Keep Your Engine Cooling System Going Strong in Summer

This summer, play it cool behind the wheel.
by By Rich Ellis
Summer driving

Summer’s coming, and with it, warmer temperatures, vacations, and longer trips. We don’t want to be downers, but if your car’s cooling system isn’t up to par, things could go from fun-in-the-sun to stranded-in-the-sun too quickly for anyone’s liking. Because the truth is: cooling system failure is a leading cause of vehicle breakdowns.
 
Don’t let it come to that.  
 
The easiest way to make sure your summer plans stay on course is to pay attention to your vehicle’s cooling system now, while the weather’s still mild. Trust us, you’ll avoid a lot of aggravation, and possibly an unnecessarily expensive vehicle repair. 
 
Here’s how to maintain your cooling system. 
 

What the Cooling System Does

In the simplest of terms, the cooling system’s sole function in warm weather is to prevent the engine from overheating by removing heat from the engine. 
 
The combustion process generates a lot of heat. Coolant temperature can be well over 200 degrees and the engine block temperature near the exhaust manifold can be over 800 degrees. All that heat has to go somewhere, otherwise engine components are going to start failing. It’s the cooling system’s job to move that heat. 
 

How the Cooling System Works

Your cooling system works through heat transfer – it takes the heat from the engine and transfers it to the air. The liquid in your cooling system, also called antifreeze or coolant, is actually a 50/50 mixture of water and coolant. 
 
Pro tip: Why not just use water? Coolant has a higher boiling point than water and inhibits corrosion.
 
Coolant is circulated by the water pump through a series of passages in the engine. As the coolant passes by the engine, the engine heat is transferred to the coolant. The coolant leaves the engine through a rubber hose and goes to the radiator. As the coolant flows through the radiator, air passing over the radiator’s metal fins takes the heat from the coolant and passes it on to the surrounding environment. Air passes over the radiator continuously because the car is moving and because the fan is also moving air. The coolant, now cooled, returns to the engine via another rubber hose and the process begins again. 
 
While this can differ on certain vehicles, generally a belt or belts are responsible for driving the fan and water pump. The radiator cap maintains pressure on the cooling system and acts as a safety release valve should the pressure rise too high. 
 
The thermostat regulates engine temperature, either helping the engine warm up or cool off. Once the engine reaches operating temperature, the thermostat opens and allows the coolant to move to the radiator and the cooling process to begin.
 

Cooling System Maintenance Tips

Coolant
If the cooling system doesn’t receive regular maintenance, it’s not a question of whether it will fail, but rather when it will fail.
 
Here’s what you should be talking about with your technician when it comes to maintaining your cooling system.
 
Coolant – It needs to be changed regularly. Check your vehicle owner’s manual for the recommended replacement interval. If it isn’t replaced regularly, it loses its effectiveness to prevent corrosion in the cooling system – a problem explained below – and it also loses its freeze-protection abilities. The coolant level also needs to be checked periodically. If you run out of coolant, your engine will overheat.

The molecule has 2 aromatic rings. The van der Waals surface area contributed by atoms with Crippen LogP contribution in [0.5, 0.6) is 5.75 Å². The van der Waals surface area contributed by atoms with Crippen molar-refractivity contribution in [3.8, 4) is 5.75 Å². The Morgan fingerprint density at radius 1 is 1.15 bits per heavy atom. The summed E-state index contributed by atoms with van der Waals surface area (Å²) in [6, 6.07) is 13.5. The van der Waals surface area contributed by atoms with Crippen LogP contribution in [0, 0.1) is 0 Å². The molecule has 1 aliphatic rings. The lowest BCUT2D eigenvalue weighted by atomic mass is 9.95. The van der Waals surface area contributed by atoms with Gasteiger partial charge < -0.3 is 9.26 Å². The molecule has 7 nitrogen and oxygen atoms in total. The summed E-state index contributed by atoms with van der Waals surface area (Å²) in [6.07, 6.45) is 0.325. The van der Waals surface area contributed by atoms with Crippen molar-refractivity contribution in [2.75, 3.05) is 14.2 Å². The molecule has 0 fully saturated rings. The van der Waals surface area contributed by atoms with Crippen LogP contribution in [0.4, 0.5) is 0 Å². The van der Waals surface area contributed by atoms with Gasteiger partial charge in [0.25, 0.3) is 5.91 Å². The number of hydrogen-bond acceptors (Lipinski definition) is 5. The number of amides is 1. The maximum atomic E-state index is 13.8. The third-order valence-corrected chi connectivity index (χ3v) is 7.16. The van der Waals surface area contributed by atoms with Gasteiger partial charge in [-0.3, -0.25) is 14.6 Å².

Radiator – It can corrode internally if coolant, with its corrosion inhibitors, isn’t used or changed regularly. When the radiator corrodes, it becomes plugged, preventing the effective circulation of coolant. Have the radiator and cooling system flushed periodically to remove any debris. Also have the radiator examined for any external obstructions, such as paper, leaves, bugs or other road debris that are stuck to it and blocking air flow, and for any signs of damage from stones and other projectiles that hit the radiator and caused leaks or bent fins.
 
Belts & Hoses – They’re rubber, which wears and degrades over time and with use. Replace them approximately every four years or based on your manufacturer’s recommendation. Have them examined for visible signs of impending failure, including cracks in the belt or soft or bulging spots in the hoses. If they fail, your cooling system stops working.
 
Water pump – On many vehicles, the water pump is driven by the timing belt. Since a timing belt needs to be changed at certain intervals, it makes sense to replace the water pump at the same time, and most technicians will recommend this. If your water pump fails, the engine can overheat. 
 
Radiator cap – Make sure it’s screwed on tightly. Look for any sign of leaks around it. Your technician can also pressure test the radiator cap to ensure it’s functioning properly when he or she performs a pressure test on the entire cooling system. And remember, never remove the radiator cap when the engine is hot. 
 
Also be on the lookout for signs of cooling system problems, like: 
The vehicle temperature gauge rising near the danger zone 
Coolant leaks, steam or hissing sounds under the hood
The distinct smell of coolant or an engine that’s running hot
 
Knowing and performing the maintenance your cooling system requires can prevent cooling system and engine failure.  
 
After all, it’s summer, and we’re all trying to stay cool. 
 

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